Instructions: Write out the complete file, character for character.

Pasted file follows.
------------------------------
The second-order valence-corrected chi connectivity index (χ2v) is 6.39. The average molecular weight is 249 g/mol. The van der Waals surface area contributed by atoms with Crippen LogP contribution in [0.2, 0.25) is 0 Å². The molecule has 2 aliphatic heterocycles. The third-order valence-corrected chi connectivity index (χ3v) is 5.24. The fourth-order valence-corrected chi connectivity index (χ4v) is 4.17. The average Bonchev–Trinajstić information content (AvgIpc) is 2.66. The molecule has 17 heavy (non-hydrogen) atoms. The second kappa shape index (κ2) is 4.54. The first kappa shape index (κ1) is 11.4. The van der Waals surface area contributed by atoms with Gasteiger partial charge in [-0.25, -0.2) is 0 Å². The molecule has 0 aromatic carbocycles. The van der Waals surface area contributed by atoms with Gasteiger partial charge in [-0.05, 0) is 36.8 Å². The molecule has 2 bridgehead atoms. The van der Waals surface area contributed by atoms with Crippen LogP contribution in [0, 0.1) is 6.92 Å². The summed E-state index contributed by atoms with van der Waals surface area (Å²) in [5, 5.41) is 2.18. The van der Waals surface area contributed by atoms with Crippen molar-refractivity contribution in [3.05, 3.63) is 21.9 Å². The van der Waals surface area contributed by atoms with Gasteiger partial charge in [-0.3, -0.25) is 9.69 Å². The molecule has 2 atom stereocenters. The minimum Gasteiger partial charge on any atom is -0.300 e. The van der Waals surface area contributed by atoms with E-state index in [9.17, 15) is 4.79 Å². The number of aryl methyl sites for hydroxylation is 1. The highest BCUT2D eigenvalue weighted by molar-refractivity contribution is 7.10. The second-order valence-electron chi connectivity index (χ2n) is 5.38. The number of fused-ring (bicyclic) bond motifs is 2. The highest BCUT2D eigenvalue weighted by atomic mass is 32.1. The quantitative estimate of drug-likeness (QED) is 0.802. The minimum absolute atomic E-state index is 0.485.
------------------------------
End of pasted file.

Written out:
The second-order valence-corrected chi connectivity index (χ2v) is 6.39. The average molecular weight is 249 g/mol. The van der Waals surface area contributed by atoms with Crippen LogP contribution in [0.2, 0.25) is 0 Å². The molecule has 2 aliphatic heterocycles. The third-order valence-corrected chi connectivity index (χ3v) is 5.24. The fourth-order valence-corrected chi connectivity index (χ4v) is 4.17. The average Bonchev–Trinajstić information content (AvgIpc) is 2.66. The molecule has 17 heavy (non-hydrogen) atoms. The second kappa shape index (κ2) is 4.54. The first kappa shape index (κ1) is 11.4. The van der Waals surface area contributed by atoms with Gasteiger partial charge in [-0.25, -0.2) is 0 Å². The molecule has 0 aromatic carbocycles. The van der Waals surface area contributed by atoms with Gasteiger partial charge in [-0.05, 0) is 36.8 Å². The molecule has 2 bridgehead atoms. The van der Waals surface area contributed by atoms with Crippen LogP contribution in [0, 0.1) is 6.92 Å². The summed E-state index contributed by atoms with van der Waals surface area (Å²) in [5, 5.41) is 2.18. The van der Waals surface area contributed by atoms with Crippen molar-refractivity contribution in [3.05, 3.63) is 21.9 Å². The van der Waals surface area contributed by atoms with Gasteiger partial charge in [-0.3, -0.25) is 9.69 Å². The molecule has 2 atom stereocenters. The minimum Gasteiger partial charge on any atom is -0.300 e. The van der Waals surface area contributed by atoms with E-state index in [9.17, 15) is 4.79 Å². The number of aryl methyl sites for hydroxylation is 1. The highest BCUT2D eigenvalue weighted by molar-refractivity contribution is 7.10. The second-order valence-electron chi connectivity index (χ2n) is 5.38. The number of fused-ring (bicyclic) bond motifs is 2. The highest BCUT2D eigenvalue weighted by atomic mass is 32.1. The quantitative estimate of drug-likeness (QED) is 0.802. The minimum absolute atomic E-state index is 0.485.